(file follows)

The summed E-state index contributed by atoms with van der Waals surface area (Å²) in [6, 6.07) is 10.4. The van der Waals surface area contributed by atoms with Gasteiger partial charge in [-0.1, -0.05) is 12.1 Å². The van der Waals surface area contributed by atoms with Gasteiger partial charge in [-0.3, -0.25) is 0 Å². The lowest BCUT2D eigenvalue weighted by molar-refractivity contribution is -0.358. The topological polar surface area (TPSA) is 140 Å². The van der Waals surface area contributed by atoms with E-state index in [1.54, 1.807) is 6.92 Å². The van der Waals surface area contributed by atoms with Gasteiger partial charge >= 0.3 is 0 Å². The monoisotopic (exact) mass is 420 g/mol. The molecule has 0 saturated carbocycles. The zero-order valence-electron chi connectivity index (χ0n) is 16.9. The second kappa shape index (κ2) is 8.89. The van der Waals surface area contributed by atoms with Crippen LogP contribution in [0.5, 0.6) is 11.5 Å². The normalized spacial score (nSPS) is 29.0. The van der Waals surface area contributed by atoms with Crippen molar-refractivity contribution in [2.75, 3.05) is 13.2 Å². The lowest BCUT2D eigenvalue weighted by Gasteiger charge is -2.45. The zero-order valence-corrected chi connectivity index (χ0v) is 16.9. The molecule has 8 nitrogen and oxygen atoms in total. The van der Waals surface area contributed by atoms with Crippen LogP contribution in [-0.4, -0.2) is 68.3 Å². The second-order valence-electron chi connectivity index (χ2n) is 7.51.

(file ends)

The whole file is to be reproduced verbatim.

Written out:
The summed E-state index contributed by atoms with van der Waals surface area (Å²) in [6, 6.07) is 10.4. The van der Waals surface area contributed by atoms with Gasteiger partial charge in [-0.1, -0.05) is 12.1 Å². The van der Waals surface area contributed by atoms with Gasteiger partial charge in [-0.3, -0.25) is 0 Å². The lowest BCUT2D eigenvalue weighted by molar-refractivity contribution is -0.358. The topological polar surface area (TPSA) is 140 Å². The van der Waals surface area contributed by atoms with E-state index in [1.54, 1.807) is 6.92 Å². The van der Waals surface area contributed by atoms with Gasteiger partial charge >= 0.3 is 0 Å². The monoisotopic (exact) mass is 420 g/mol. The molecule has 0 saturated carbocycles. The zero-order valence-electron chi connectivity index (χ0n) is 16.9. The second kappa shape index (κ2) is 8.89. The van der Waals surface area contributed by atoms with Crippen LogP contribution in [0.5, 0.6) is 11.5 Å². The normalized spacial score (nSPS) is 29.0. The van der Waals surface area contributed by atoms with Crippen molar-refractivity contribution in [2.75, 3.05) is 13.2 Å². The lowest BCUT2D eigenvalue weighted by Gasteiger charge is -2.45. The zero-order valence-corrected chi connectivity index (χ0v) is 16.9. The molecule has 8 nitrogen and oxygen atoms in total. The van der Waals surface area contributed by atoms with Crippen LogP contribution in [-0.4, -0.2) is 68.3 Å². The second-order valence-electron chi connectivity index (χ2n) is 7.51.